Since 1997, guests traveling with Lindblad Expeditions-National Geographic in Galápagos have supported conservation efforts—more than $5.6 million has been raised to date. The Galápagos National Park and Charles Darwin Research Station oversee all conservation initiatives, and have forged a deep and lasting relationship with us, where they visit the ships to talk with guests about projects being supported by donations from our guests. Funded initiatives to date include: the eradication of feral pigs on Santiago; the support of National Park Marine Reserve patrol boats to monitor illegal fishing; enhancing the capacity for monitoring marine and terrestrial visitor sites; providing scholarships to local students, small grants for locally-initiated conservation projects from small enterprises, among others.

Ocean Conservation
Kicking off aboard our flagship, National Geographic Explorer in 2012 and 2013, the LEX-NG Fund for the Ocean is designed to support efforts to restore ocean health and productivity. The projects we support, often “outside the box” programs that can be difficult to get started, are designed to have big impacts and utilize novel tools, with the potential to be replicated around the globe to foster the ocean’s renewed health. This campaign will target the following three priorities: Pristine Seas; Innovative Local Ocean Conservation Projects; and Understanding and Preserving the Places We Explore Aboard NG Explorer. In 2012, we launched the first phase of this program by working with National Geographic’s Missions Division to install a shipboard photography exhibit that dramatically illustrates the ocean as the heart of the planet, the human impact on marine life, and the need to protect and restore the ocean.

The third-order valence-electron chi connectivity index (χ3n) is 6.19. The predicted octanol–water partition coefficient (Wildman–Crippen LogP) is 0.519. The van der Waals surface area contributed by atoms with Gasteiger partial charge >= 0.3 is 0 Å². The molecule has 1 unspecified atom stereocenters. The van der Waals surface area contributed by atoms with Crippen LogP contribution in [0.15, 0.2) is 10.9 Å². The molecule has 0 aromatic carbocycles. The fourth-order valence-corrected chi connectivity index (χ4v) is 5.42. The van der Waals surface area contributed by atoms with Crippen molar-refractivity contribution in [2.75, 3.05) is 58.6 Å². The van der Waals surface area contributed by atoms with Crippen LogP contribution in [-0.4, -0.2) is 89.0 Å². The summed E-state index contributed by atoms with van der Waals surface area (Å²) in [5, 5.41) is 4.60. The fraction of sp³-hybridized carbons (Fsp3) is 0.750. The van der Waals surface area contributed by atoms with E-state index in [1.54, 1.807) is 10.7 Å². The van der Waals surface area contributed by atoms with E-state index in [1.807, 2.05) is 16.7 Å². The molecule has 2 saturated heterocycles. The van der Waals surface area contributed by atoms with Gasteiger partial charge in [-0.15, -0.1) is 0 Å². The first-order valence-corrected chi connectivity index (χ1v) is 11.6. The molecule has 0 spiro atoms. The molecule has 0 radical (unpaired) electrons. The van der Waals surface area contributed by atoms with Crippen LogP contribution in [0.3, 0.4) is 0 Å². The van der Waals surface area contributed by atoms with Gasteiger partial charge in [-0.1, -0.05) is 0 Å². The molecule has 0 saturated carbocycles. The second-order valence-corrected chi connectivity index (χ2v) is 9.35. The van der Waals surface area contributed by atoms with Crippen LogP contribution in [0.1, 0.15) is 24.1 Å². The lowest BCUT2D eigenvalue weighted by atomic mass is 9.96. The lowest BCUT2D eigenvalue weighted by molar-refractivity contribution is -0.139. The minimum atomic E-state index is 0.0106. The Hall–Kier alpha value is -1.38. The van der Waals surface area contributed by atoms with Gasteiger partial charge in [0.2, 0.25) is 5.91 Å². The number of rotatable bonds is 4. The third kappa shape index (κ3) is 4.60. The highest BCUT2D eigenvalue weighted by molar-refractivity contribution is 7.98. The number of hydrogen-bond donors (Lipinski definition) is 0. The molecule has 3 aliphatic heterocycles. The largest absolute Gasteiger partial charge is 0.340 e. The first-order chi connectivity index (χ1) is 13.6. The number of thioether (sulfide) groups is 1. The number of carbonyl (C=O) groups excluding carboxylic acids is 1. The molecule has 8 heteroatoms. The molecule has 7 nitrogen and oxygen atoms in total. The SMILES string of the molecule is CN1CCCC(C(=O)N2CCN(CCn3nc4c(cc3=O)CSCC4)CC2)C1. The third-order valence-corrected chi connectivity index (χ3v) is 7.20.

Educational Initiatives
In addition to the conservation programs supported by guest donations, Lindblad Expeditions-National Geographic also support a few robust educational programs in the regions we travel. We believe exposing adults and children to the wonders of the world will help foster the next generation of committed citizens who care about the future of our planet. Our educational outreach consists of shipboard programs for teachers and students, awareness campaigns, the sponsorship of research on our oceans and our seas, and the provision of scholarships for educators and young people to learn about our world. Current educational initiatives include: